Workplace Romances – When Love Is In the Air

Posted: September 10, 2016

It is no surprise that many people spend more time at work than engaged in any other activity.  It’s no wonder that workplace romances sprout—often bringing grief to HR Managers.  In an attempt to curb potential sexual harassment claims, workplace romance policies are instituted sometimes going as far as forbidding office mates from falling in love.  As I’m sure you can imagine—those policies don’t work.  What are the legal concerns that should be kept in mind when addressing this situation?

  • First is the ever-present harassment potential for senior managers to prey on junior workers for sexual favors. The company’s usual sexual and other harassment policy generally suffices to protect employees in this situation.
  • What about the senior manager claiming to be (or actually thinking they are) in love with a subordinate? Again, the usual harassment policy should protect against barrages of dinner date requests and other advances that may be unwanted by the more junior of the pair.
  • Then there is the situation where the feeling is mutual. As referenced above, trying to stop this is generally futile.  In this situation the company would be prudent to have a policy requiring the reporting of workplace romantic relationships for the purpose of preventing conflicts of interest and the appearance (or occurrence) of impropriety.  More specifically, the policy would, in the least restrictive arrangement, prohibit people who are married, related, or involved in a romantic (or sexual) relationship from being in reporting relationships, or in any reporting chain or position that might make compensation, promotion or other employment decisions about other.  In the most restrictive model, the company would prohibit anyone from working for it that is married to, related to, or in a romantic relationship with, anyone else in the company.  If you company is considering implementing such a policy—be sure you really mean it.
  • Even in the less restrictive policy, the company procedure should be clear. For example, if a romantic relationship arises between direct reports, is the company going to choose which one would transfer to another position or which one will be terminated if no open position is available, or is the company going to allow the couple to determine who will stay and who will go? Make sure that the policy not only clearly sets forth the procedure the company intends to utilize, but that the procedure selected is one the company can (and would) actually apply.  It can be detrimental for a company to implement a policy it has no intention of enforcing.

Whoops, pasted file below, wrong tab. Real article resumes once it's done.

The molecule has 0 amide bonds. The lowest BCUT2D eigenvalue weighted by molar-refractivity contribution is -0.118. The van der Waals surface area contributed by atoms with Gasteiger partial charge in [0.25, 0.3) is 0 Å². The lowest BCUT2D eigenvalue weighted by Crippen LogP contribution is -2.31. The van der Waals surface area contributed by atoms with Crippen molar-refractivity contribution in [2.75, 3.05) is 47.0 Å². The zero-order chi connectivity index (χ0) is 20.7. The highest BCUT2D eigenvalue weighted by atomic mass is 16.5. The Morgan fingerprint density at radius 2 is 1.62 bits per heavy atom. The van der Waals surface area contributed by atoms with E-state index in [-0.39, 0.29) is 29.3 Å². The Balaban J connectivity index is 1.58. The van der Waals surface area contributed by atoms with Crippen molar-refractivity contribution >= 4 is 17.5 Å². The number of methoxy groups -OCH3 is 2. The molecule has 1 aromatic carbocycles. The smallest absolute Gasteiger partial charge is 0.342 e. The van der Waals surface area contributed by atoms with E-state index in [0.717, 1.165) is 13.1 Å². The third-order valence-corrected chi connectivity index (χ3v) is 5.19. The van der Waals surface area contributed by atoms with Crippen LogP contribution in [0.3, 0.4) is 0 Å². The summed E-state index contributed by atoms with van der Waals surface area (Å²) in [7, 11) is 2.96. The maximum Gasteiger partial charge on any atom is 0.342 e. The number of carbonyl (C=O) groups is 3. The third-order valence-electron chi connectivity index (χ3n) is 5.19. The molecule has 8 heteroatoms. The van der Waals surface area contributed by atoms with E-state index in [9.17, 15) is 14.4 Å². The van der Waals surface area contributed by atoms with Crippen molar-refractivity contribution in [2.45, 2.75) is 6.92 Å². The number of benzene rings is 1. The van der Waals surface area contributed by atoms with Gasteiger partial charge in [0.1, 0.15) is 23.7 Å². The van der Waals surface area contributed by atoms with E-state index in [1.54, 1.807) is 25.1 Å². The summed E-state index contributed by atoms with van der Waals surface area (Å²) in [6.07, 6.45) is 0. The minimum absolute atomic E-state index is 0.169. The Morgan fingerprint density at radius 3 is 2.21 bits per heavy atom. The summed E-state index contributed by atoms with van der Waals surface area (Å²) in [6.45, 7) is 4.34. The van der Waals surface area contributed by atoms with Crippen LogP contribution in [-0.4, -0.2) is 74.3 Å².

• If a relationship develops at work and is reported, the company should consider having both parties sign a memo reporting the relationship, acknowledging the requirement to avoid conflicts and the appearance of impropriety, and acknowledging that the relationship is consensual. While not definitive evidence that the relationship was not coerced should one of the two later claim to have been forced into the relationship, such a memo can be helpful . . . provided that each employee was met with separately to obtain their signatures with two company representatives present who would attest the signature was not coerced.  If you can’t imagine sitting with employees to get such signatures, think twice before implementing a relationship reporting requirement.
  • Keep in mind, however, that the hiring of relatives (nepotism) is generally not illegal. Therefore, if the boss wants to hire his nephew or cousin or sister or wife, and then favors that employee over others, unless a state specifically has a law to the contrary, no employee is going to have a claim based on that behavior—even if the employee lost her job to the wife.
  • If your company is publically traded and governed by Sarbanes-Oxley, however, there may be requirements to report the relationship as a potential conflict of interest.
  • When it comes to the public sector, different rules apply and most states have anti-nepotism laws. Even some of those laws state that the intention was not to prevent relatives from working together, but to avoid any conflicts of interest.

In the alternative, some companies just implement conflicts of interest policies—and leave it at that, letting relationships flourish as they will.  I have found in my practice, however, that, as with many things HR, a company does not need this type of policy—until it needs it and then it is too late.